Fletcher v. Erquiza

Filing 8

ORDER DISMISSING CASE WITHOUT PREJUDICE. Signed by Judge Yvonne Gonzalez Rogers on 2/17/17. (Attachments: # 1 Certificate/Proof of Service)(fs, COURT STAFF) (Filed on 2/17/2017)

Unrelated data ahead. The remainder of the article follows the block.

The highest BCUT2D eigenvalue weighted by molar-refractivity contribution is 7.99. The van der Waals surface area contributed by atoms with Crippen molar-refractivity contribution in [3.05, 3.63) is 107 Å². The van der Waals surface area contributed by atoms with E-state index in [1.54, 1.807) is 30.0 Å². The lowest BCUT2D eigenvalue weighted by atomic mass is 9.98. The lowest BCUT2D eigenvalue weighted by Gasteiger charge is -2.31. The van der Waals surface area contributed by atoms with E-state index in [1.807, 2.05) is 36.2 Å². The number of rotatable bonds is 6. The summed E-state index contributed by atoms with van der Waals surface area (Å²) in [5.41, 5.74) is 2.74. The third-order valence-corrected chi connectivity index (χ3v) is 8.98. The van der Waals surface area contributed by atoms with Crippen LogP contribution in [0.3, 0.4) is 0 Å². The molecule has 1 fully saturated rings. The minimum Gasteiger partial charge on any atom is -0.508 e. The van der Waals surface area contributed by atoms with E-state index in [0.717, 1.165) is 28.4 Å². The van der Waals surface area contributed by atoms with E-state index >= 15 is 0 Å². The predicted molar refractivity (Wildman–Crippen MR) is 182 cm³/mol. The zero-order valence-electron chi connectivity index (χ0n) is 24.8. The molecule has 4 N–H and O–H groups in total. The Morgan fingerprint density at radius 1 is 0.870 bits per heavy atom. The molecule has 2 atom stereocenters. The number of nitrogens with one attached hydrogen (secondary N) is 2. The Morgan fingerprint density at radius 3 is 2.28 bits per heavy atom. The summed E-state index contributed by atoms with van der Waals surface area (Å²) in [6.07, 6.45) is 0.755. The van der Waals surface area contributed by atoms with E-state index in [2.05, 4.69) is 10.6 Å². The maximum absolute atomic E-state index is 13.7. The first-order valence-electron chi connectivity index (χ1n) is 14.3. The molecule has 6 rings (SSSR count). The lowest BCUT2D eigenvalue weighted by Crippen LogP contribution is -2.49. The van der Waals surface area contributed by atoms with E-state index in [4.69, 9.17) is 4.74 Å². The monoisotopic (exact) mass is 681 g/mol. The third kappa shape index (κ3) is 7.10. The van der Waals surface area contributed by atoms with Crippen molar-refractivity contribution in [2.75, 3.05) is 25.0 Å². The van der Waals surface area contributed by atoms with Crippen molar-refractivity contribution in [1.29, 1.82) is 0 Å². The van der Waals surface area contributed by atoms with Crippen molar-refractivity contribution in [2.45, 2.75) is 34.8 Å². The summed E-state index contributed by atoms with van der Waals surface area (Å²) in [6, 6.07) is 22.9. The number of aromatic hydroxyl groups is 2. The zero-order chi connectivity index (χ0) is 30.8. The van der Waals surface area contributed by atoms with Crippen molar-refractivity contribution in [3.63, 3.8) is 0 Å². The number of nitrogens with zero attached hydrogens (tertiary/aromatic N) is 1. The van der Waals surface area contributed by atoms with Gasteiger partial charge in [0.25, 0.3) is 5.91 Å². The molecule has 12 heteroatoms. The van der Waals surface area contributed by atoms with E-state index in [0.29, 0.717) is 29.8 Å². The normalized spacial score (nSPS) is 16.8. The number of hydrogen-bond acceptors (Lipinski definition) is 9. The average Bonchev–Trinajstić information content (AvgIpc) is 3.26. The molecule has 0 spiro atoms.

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1 2 3 4 UNITED STATES DISTRICT COURT 5 NORTHERN DISTRICT OF CALIFORNIA 6 7 GREGORY L. FLETCHER, Case No. 16-cv-04423-YGR (PR) Plaintiff, 8 ORDER OF DISMISSAL WITHOUT PREJUDICE v. 9 10 DOCTOR ERQUIZA, Defendant. United States District Court Northern District of California 11 12 Plaintiff, a state prisoner proceeding pro se, filed a civil rights complaint pursuant to 42 13 U.S.C. § 1983. On January 11, 2017, the Court reviewed Plaintiff’s complaint and ordered him to 14 show cause why this action should not be dismissed without prejudice for failure to exhaust 15 administrative remedies. Dkt. 7. Plaintiff’s response to the Court’s Order was due on February 8, 16 2017. That deadline has passed, and Plaintiff has not filed a response. As Plaintiff has not shown 17 that he exhausted his administrative remedies prior to filing suit, this action will be dismissed 18 without prejudice. 19 20 DISCUSSION The Prison Litigation Reform Act (“PLRA”) provides that “[n]o action shall be brought 21 with respect to prison conditions under [42 U.S.C. § 1983], or any other Federal law, by a prisoner 22 confined in any jail, prison, or other correctional facility until such administrative remedies as are 23 available are exhausted.” 42 U.S.C. § 1997e(a). Exhaustion is mandatory and no longer left to the 24 discretion of the district court. Ross v. Blake, 136 S. Ct. 1850, 1856-58 (2016); Woodford v. Ngo, 25 548 U.S. 81, 84 (2006) (citing Booth v. Churner, 532 U.S. 731, 739 (2001)). “Prisoners must now 26 exhaust all ‘available’ remedies, not just those that meet federal standards.” Id. at 85. Even when 27 the relief sought cannot be granted by the administrative process, i.e., monetary damages, a 28 prisoner must still exhaust administrative remedies. Id. at 85-86 (citing Booth, 532 U.S. at 734). 1 The plain language of the PLRA requires that prior to filing suit, all “administrative 2 remedies available [must be] exhausted.” 42 U.S.C. § 1997e(a). The Ninth Circuit has interpreted 3 1997e(a) to mean that an action must be dismissed unless the prisoner exhausted his available 4 administrative remedies before he or she filed suit, even if the prisoner fully exhausts while the 5 suit is pending. McKinney v. Carey, 311 F.3d 1198, 1199 (9th Cir. 2002). 6 In his original complaint, Plaintiff conceded that he had not exhausted his administrative 7 remedies. Dkt. 4 at 2.1 Furthermore, Plaintiff has not presented any extraordinary circumstances 8 which might compel that he be excused from complying with PLRA’s exhaustion requirement. 9 Cf. Booth, 532 U.S. at 741 n.6 (courts should not read “futility or other exceptions” into section 10 1997e(a)). United States District Court Northern District of California 11 Unfortunately for Plaintiff, he has not satisfied the exhaustion requirement under 12 McKinney. Plaintiff’s complaint indicates that he had not exhausted his claims prior to filing this 13 action, and he has failed to respond to the Court’s order to show cause by addressing his failure to 14 exhaust. Therefore, the complaint is DISMISSED without prejudice. CONCLUSION 15 16 The instant action is DISMISSED without prejudice to filing a new complaint in a new 17 case containing claims that have been exhausted through California’s prison administrative 18 process. 19 The Clerk of the Court shall terminate any pending motions and close the file. 20 IT IS SO ORDERED. 21 Dated: February 17, 2017 ______________________________________ YVONNE GONZALEZ ROGERS United States District Judge 22 23 24 25 26 27 1 28 Page number citations refer to those assigned by the Court’s electronic case management filing system and not those assigned by Plaintiff. 2

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